recursively for a sequence of length , the graph can be unfolded as shown in Fig 1 for = 3.

During training, a loss cost function quantifies the error between predicted and actual classes

at each time step. The total loss is computed by

summing the losses over all time steps. Then, the

networks parameters are adjusted via back-propagation

through time (BPTT) (Werbos, 1990) algorithm.

The RNN architecture shown in Fig 1 is also

known as many to many because it takes as input a

sequence of length and outcomes another sequence of the same length. In some applications, it is about

labeling the whole sequence or predicting only the final

label of the sequence. The RNN architecture used for

this kind of problems is known as "many to one"

because it takes as input a sequence and predicts just

one value.

Two of the most widely used RNNs are

presented in the following.

b) Long-Short Term Memory Networks (LSTMs)

LSTMs were introduced by (Hochreiter &

Schmidhuber, 1997), and since then they have been

studied and refined by many authors (Graves et al.,

2012). A LSTM has a more complex architecture than a

regular RNN, as shown in Fig. 2. The idea behind

LSTMs consists in controlling the information flow in

and out of the networks memory cell by means of specialized gate units: forget, input and output.

Actually, a gate is a sigmoid () neural network layer followed by a pointwise multiplication operator. Each

gate is controlled by the concatenation of the network

state at a previous time step 1 and the current inputsignal . The forget gate decides what information willbe discarded from the cell state and the input gate what new information is going to be stored in it. The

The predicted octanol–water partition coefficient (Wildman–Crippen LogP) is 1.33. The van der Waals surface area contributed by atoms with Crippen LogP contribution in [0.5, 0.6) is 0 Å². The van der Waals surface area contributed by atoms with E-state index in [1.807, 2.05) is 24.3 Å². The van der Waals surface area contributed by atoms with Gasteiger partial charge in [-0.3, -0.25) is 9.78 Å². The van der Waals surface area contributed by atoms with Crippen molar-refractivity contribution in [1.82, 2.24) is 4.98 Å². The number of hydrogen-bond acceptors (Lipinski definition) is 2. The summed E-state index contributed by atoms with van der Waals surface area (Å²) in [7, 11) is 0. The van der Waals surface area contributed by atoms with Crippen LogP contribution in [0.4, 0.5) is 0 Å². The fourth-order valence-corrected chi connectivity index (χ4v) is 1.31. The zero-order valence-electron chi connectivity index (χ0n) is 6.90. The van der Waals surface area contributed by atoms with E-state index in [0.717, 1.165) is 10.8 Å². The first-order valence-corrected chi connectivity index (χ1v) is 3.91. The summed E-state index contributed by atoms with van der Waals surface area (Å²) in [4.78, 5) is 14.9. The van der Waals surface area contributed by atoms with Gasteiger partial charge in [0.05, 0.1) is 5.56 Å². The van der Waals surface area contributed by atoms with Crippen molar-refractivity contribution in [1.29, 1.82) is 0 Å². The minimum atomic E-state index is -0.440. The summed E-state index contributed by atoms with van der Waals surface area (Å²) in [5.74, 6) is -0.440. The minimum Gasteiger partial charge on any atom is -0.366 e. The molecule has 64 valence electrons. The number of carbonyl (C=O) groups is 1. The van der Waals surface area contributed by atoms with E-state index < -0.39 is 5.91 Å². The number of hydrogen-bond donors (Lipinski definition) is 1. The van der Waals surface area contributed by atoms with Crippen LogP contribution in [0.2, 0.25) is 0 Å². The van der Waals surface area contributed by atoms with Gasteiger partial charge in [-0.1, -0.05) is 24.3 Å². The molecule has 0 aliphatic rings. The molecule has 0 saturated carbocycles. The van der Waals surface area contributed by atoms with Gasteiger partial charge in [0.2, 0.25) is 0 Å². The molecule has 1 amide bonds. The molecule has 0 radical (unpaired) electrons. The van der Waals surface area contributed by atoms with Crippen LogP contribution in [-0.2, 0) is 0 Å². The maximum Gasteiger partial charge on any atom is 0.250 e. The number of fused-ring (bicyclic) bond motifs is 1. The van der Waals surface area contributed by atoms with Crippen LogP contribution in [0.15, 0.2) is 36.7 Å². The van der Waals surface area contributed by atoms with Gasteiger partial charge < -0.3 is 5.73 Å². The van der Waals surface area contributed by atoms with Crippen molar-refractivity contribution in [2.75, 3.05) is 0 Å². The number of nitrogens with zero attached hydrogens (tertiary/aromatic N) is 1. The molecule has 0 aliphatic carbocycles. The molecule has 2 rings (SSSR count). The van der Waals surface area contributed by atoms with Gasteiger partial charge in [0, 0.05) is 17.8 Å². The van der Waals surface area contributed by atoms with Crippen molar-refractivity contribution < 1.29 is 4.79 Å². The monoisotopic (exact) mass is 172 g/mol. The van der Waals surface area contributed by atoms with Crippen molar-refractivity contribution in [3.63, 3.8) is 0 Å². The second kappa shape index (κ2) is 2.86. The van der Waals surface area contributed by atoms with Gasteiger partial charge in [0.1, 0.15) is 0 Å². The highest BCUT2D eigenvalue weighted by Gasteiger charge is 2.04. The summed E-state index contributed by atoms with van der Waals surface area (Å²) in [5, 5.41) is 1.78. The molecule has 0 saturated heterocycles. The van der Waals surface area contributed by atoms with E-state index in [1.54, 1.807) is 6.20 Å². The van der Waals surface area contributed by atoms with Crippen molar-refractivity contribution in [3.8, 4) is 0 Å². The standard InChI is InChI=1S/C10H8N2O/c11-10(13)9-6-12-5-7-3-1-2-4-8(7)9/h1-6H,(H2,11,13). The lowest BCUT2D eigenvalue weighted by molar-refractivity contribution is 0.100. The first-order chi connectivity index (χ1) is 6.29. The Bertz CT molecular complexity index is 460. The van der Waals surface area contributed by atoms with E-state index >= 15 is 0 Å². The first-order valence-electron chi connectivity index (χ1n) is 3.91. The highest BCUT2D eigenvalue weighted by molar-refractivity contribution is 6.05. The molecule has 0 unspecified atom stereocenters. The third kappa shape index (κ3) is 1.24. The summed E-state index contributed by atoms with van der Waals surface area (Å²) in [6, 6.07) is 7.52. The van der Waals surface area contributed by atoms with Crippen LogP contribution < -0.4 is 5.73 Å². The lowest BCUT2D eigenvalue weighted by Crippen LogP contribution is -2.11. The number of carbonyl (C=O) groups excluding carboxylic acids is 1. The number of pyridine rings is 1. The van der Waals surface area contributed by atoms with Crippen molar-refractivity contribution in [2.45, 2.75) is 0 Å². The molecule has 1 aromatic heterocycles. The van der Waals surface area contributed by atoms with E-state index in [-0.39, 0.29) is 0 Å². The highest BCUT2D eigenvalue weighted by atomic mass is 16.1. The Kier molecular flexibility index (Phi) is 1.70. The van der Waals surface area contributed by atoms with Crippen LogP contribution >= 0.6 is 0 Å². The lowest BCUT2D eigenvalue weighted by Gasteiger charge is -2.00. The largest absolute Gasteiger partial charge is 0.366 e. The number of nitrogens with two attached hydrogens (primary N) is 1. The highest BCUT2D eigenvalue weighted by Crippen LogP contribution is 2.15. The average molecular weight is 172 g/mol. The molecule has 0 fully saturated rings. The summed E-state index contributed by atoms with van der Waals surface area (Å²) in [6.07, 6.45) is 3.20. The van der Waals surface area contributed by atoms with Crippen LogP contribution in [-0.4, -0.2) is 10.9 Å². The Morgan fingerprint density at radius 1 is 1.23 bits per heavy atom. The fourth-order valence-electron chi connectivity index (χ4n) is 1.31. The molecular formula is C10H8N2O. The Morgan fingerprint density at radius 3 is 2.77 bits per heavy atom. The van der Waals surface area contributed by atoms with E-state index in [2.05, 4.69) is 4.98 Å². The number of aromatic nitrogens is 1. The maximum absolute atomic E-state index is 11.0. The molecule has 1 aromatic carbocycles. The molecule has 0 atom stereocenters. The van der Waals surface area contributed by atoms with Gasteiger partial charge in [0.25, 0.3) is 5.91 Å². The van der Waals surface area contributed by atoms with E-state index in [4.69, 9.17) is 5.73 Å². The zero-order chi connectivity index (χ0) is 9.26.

output gate determines the new state . Equations 3 to9 describe the internal operations carried out in a LSTM

neural unit:

= ( [1, ] + ) (3)

= ( [1, ] + ) (4)

= ( [1, ] + ) (5)

= 1 + (6)


= ( [1, ] + ) (7)

= tanh () (8) Fig. 1 A standard RNN architecture. Left: RNN as a

Neural Network with feedback. Right: the same network

as an unfolded computational graph.

Fig. 2 Block diagram of the LSTM recurrent neural

network cell unit. Blue boxes means sigmoid or tanh

neural networks, while green ones correspond to point

wise operations.

801Sociedade Brasileira de Cartografia, Geodsia, Fotogrametria e Sensoriamento Remoto, Rio de Janeiro, Nov/2017

where , , , and and , , and are

weigth matrices and bias vectors, respectively, to be

learned by the network during training.

c) Gate Recurrent Unit (GRU)

A Gate Recurrent Unit (GRU) is a LSTM

variant with a simpler architecture, introduced in

(Chungetal, 2014). It has a reduced number of gates,

thus, there are fewer parameters to be tuned. Although a

GRU is simpler, its performance was similar to an